An anal fissure (fissure-in-ano) is a small, oval shaped tear in skin that lines the opening of the anus. Fissures typically cause severe pain and bleeding with bowel movements. Fissures are quite common in the general population, but are often confused with other causes of pain and bleeding, such as hemorrhoids.
Anal fissures can occur at any age and have equal gender distribution. Most (85-90%) fissures occur in the posterior (back) midline of the anus with about 10-15% occurring in the anterior (front) midline. A small number of patients may actually have fissures in both the front and the back locations. Fissures located elsewhere (off to the side) should raise suspicion for other diseases (see below) and will need to be examined further.
WHAT ARE THE SYMPTOMS OF AN ANAL FISSURE?
The typical symptoms of an anal fissure include pain and bleeding with bowel movements. Patients note severe pain during, and especially after a bowel movement, lasting from several minutes to a few hours. Patients often notice bright red blood from the anus that can be seen on the toilet paper or on the stool. Between bowel movements, patients with anal fissures are often relatively symptom-free. Many patients are fearful of having a bowel movement and may try to avoid defecation secondary to the pain.
WHAT CAUSES AN ANAL FISSURE?
Fissures are usually caused by trauma to the inner lining of the anus. A hard, dry bowel movement is typically responsible, but loose stools and diarrhea can also be the cause. The inciting trauma to the anus produces severe anal pain, resulting in anal sphincter spasm and a subsequent increase in anal sphincter muscle pressure. The increase in anal sphincter muscle pressure results in a decrease in blood flow to the site of the injury, thus impairing healing of the wound. Ensuing bowel movements result in more pain, more anal spasm, diminished blood flow to the area, and the cycle is propagated. Treatment strategies are aimed at interrupting this cycle to promote healing of the fissure.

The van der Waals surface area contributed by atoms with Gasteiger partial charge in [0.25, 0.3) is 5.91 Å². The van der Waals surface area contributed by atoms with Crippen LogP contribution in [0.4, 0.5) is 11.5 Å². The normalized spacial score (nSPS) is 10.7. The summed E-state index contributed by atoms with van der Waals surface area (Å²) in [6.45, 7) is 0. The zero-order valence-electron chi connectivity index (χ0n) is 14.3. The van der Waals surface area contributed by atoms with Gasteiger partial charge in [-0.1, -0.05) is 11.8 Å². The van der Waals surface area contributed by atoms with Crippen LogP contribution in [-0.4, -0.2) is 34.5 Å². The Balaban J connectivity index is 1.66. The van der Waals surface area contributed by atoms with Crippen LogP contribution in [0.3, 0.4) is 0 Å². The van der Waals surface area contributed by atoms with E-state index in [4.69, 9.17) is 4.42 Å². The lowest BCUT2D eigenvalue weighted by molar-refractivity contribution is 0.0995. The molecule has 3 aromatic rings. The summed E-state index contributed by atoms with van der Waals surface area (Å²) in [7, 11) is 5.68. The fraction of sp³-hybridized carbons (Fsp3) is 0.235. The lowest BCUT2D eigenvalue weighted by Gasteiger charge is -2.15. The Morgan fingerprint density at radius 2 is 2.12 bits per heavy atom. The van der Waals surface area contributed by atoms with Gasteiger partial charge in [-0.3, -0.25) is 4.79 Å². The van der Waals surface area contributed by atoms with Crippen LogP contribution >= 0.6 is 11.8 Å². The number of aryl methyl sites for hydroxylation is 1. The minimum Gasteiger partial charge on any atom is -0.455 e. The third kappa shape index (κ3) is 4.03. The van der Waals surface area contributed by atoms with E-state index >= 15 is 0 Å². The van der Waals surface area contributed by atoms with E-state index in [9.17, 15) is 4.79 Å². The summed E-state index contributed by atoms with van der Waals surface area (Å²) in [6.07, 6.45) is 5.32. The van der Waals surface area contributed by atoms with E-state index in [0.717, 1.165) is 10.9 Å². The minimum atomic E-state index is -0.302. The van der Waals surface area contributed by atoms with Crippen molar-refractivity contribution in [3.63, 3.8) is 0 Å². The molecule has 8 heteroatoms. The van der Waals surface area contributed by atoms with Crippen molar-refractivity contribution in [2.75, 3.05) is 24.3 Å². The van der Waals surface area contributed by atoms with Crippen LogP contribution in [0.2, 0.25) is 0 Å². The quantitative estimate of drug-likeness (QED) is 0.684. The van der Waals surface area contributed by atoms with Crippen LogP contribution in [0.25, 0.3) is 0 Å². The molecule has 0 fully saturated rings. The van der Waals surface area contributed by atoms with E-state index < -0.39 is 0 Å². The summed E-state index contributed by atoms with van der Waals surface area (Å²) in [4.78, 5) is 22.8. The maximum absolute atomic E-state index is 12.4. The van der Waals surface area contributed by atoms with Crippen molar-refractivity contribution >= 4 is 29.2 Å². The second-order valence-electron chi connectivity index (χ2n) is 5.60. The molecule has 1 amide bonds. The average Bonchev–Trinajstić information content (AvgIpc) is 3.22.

Anal fissures may be acute (recent onset) or chronic (typically lasting more than 8-12 weeks). Acute fissures may have the appearance of a simple tear in the anus, whereas chronic fissures may have swelling and scar tissue present. Chronic fissures may be more difficult to treat and may also have an external lump associated with the tear, called a sentinel pile or skin tag, as well as extra tissue just inside the anal canal, referred to as a hypertrophied papilla.
Quite commonly, anal fissures are misdiagnosed as hemorrhoids by the patient or the primary care physician due to some similar symptoms between the two. This delay in diagnosis may lead to an acute fissure becoming a chronic one and, thus, more difficult to treat. Misdiagnosis of an anal fissure may also allow other conditions to go undetected and untreated, such as serious infections or even cancer. These less common causes of fissures include inflammatory conditions and certain anal infections or tumors, such as Crohn’s disease, ulcerative colitis, syphilis, tuberculosis, leukemia, HIV/AIDS, or anal cancer. These diseases cause atypical fissures that are located off the midline, are multiple, painless, or non-healing after proper treatment.